Additionally, several division personnel were recognized at the end of the YTB. Maj. Mary Jane Porter, the division’s operations officer, and Master Sgt. Drew Williams, the assistant operations non-commissioned officer, were recognized for their efforts as the officer in-charge and non-commissioned officer in-charge of the briefings. “Covid kept throwing us [G3] curveballs, so there was a lot of work behind the scenes; scheduling and rescheduling, coordination with staff at our level and brigade too” said Col. Thomas Olsen, the G3 OIC.

Also, Mr. James Morrow, the staff operations and training specialist, extended his appreciation for the civilians that provide full-time support to the units. “Continuity and the important role that the civilian staff play in the organization…as their civilian counterparts we are the continuity,” he said.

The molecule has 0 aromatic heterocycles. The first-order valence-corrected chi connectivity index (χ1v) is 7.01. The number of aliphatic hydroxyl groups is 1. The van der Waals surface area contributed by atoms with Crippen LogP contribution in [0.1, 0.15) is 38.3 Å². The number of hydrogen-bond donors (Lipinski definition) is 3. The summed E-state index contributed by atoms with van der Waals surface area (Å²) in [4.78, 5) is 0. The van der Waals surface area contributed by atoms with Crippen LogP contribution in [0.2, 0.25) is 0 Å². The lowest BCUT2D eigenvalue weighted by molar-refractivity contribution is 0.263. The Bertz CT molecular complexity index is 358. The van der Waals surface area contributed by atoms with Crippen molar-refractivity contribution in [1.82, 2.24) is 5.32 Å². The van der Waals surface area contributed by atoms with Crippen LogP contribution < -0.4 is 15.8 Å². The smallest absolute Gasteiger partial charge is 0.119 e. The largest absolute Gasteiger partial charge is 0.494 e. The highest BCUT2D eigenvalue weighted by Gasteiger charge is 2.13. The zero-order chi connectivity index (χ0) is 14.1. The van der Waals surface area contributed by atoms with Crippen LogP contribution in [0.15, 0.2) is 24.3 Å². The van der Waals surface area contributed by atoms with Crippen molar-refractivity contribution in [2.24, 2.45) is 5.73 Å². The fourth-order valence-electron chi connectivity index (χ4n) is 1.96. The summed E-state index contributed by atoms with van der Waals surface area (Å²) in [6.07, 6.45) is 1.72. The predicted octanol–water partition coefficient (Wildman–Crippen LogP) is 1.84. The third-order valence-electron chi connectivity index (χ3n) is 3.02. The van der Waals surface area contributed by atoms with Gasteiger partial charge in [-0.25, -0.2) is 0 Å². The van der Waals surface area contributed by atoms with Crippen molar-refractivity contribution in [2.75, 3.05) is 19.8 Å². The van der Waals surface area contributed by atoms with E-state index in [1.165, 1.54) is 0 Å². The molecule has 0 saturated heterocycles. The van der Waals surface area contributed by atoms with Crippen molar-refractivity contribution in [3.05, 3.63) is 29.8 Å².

The 104th is a part of the 108th Training Command (Initial Entry Training) and comprises nearly 2,000 Soldiers. The Timberwolves include two brigades and nine battalions located in five states: Washington, Colorado, Kentucky, Virginia and Maine. The Timberwolves’ mission is to provide leader training support to the United States Army Cadet Command, United States Army Military Academy, United States Merchant Marine Academy and select Reserve Officer Training Corps universities across the nation to build future leaders of the Army.

To see additional photos from this year’s YTB/MBB, go to the division’s FLICKR page at;